various environmental factors are taking their toll on plankton
the world over. The U.S. National Oceanic and Atmospheric
Administration (NOAA) reported recently that marine phytoplankton
is declining across the oceans. Even Canadian cod fishermen
are noticing that the plankton-feeding fish they catch are
often nearly starving as a result of lack of this crucial
study published in the scientific journal Nature found that
human-caused increase in CO2 pollution is altering the pH
(acidity) levels in the oceans. This change in chemistry
is expected to have adverse effects on the entire ecosystem.
More acidic ocean water inhibits the ability of shell-forming
marine organisms—from plankton to mollusks to corals—to
form properly. Smaller and less healthy populations of plankton
would be bad news for all the other creatures above it on
the ocean’s food chain.
water temperatures, also attributable to our fossil fuel
addiction, can also have a devastating effect on plankton.
A recent report in the Journal of the Marine Biological
Association of the United Kingdom noted that, in the Adriatic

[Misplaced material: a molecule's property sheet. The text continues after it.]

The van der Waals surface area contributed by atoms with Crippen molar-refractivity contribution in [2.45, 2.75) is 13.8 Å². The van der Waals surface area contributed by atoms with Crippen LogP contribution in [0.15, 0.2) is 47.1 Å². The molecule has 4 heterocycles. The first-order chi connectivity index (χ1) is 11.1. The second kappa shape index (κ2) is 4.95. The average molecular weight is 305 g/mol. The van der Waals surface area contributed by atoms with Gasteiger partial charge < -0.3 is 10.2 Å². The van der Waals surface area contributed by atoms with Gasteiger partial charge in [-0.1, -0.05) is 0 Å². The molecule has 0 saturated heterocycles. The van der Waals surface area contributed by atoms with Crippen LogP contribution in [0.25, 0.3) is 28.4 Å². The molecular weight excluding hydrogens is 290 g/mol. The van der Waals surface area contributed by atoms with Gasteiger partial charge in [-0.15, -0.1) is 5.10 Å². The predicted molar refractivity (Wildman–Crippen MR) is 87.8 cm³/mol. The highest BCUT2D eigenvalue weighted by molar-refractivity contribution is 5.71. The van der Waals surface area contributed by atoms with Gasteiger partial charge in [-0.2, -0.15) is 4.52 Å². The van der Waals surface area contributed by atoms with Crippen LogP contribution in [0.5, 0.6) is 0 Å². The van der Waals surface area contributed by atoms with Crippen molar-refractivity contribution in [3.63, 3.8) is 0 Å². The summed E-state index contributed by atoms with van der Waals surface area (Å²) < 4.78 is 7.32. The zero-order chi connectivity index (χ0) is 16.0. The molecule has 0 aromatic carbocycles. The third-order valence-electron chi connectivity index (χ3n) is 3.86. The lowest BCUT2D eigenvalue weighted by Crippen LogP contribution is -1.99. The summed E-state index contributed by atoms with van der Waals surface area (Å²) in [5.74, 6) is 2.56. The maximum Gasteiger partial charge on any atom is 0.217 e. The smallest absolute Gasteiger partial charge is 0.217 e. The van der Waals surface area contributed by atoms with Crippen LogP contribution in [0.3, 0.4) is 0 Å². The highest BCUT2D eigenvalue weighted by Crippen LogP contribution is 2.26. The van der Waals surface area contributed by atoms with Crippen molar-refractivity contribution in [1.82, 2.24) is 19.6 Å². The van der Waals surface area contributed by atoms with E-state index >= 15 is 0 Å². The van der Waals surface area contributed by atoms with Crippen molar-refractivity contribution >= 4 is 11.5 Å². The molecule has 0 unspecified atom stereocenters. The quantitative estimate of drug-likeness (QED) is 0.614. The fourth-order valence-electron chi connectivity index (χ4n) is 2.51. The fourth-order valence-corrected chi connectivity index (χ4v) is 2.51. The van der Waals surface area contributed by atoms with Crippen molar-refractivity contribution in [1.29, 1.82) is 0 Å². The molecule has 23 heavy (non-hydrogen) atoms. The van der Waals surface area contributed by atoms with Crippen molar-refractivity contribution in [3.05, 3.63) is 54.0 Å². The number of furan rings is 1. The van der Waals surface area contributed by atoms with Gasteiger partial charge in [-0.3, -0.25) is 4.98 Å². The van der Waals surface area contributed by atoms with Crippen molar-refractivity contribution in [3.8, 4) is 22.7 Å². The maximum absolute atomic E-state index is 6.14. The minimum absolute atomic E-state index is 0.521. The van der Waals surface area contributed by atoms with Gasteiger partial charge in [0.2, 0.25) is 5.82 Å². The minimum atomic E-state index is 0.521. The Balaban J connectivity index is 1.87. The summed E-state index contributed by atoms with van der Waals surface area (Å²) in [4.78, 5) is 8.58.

Sea cooler winter conditions—which are less frequent
in a warmer world—are needed for plankton production
and nutrient availability. Furthermore, warmer sea temperatures
can cause “blooms” of other sea life (such as
happens with algae), resulting in oxygen starvation in the
water, a condition that is devastating to plankton and other
marine creatures and organisms.
situations, blooms of phytoplankton themselves—the
tiny plants can gorge on the nutrients from the run-off
from farms and lawns on land—can lead to oxygen starvation
in the water. “The decomposition of these multitudes
of phytoplankton removes oxygen from seawater, creating
oxygen-poor ‘dead zones’ where fish cannot live,”
reports Carly Buchwald, a researcher at Woods Hole Oceanographic
imagery shows that these “dead zones” are expanding.
Some scientists are advocating “iron fertilization”—the
spreading of large amounts of iron across the world’s
seas—to spur plankton growth. But others worry that
such tinkering with complex ecosystems could have potentially
of the Marine Biological Association of the United Kingdom;
Woods Hole Oceanographic